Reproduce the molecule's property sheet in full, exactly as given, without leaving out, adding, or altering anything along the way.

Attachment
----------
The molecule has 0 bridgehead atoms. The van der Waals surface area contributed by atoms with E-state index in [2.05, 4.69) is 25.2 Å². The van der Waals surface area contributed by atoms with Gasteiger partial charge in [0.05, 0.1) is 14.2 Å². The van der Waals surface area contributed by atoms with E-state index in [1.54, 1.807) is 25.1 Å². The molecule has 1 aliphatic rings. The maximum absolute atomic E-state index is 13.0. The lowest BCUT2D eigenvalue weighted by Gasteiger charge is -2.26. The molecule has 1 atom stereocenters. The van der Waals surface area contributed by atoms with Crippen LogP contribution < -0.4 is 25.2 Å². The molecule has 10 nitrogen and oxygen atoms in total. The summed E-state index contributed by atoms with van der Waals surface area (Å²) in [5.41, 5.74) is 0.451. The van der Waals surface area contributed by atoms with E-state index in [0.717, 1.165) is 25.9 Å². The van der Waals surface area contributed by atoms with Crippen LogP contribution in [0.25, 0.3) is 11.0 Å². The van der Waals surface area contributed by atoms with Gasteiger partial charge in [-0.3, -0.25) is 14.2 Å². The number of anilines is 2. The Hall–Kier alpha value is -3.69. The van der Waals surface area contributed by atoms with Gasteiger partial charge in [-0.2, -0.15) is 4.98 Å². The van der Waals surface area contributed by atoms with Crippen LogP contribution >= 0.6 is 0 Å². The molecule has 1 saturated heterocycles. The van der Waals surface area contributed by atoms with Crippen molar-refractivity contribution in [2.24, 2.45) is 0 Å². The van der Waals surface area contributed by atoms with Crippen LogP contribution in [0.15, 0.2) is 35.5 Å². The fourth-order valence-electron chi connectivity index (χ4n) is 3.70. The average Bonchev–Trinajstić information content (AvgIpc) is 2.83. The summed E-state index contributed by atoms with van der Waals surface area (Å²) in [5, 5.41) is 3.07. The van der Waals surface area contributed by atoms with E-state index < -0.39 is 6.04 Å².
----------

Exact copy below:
The molecule has 0 bridgehead atoms. The van der Waals surface area contributed by atoms with E-state index in [2.05, 4.69) is 25.2 Å². The van der Waals surface area contributed by atoms with Gasteiger partial charge in [0.05, 0.1) is 14.2 Å². The van der Waals surface area contributed by atoms with E-state index in [1.54, 1.807) is 25.1 Å². The molecule has 1 aliphatic rings. The maximum absolute atomic E-state index is 13.0. The lowest BCUT2D eigenvalue weighted by Gasteiger charge is -2.26. The molecule has 1 atom stereocenters. The van der Waals surface area contributed by atoms with Crippen LogP contribution < -0.4 is 25.2 Å². The molecule has 10 nitrogen and oxygen atoms in total. The summed E-state index contributed by atoms with van der Waals surface area (Å²) in [5.41, 5.74) is 0.451. The van der Waals surface area contributed by atoms with E-state index in [0.717, 1.165) is 25.9 Å². The van der Waals surface area contributed by atoms with Crippen LogP contribution in [0.25, 0.3) is 11.0 Å². The van der Waals surface area contributed by atoms with Gasteiger partial charge in [-0.3, -0.25) is 14.2 Å². The number of anilines is 2. The Hall–Kier alpha value is -3.69. The van der Waals surface area contributed by atoms with Gasteiger partial charge in [-0.2, -0.15) is 4.98 Å². The van der Waals surface area contributed by atoms with Crippen LogP contribution >= 0.6 is 0 Å². The molecule has 1 saturated heterocycles. The van der Waals surface area contributed by atoms with Crippen molar-refractivity contribution in [2.24, 2.45) is 0 Å². The van der Waals surface area contributed by atoms with Crippen LogP contribution in [0.15, 0.2) is 35.5 Å². The fourth-order valence-electron chi connectivity index (χ4n) is 3.70. The average Bonchev–Trinajstić information content (AvgIpc) is 2.83. The summed E-state index contributed by atoms with van der Waals surface area (Å²) in [5, 5.41) is 3.07. The van der Waals surface area contributed by atoms with E-state index < -0.39 is 6.04 Å².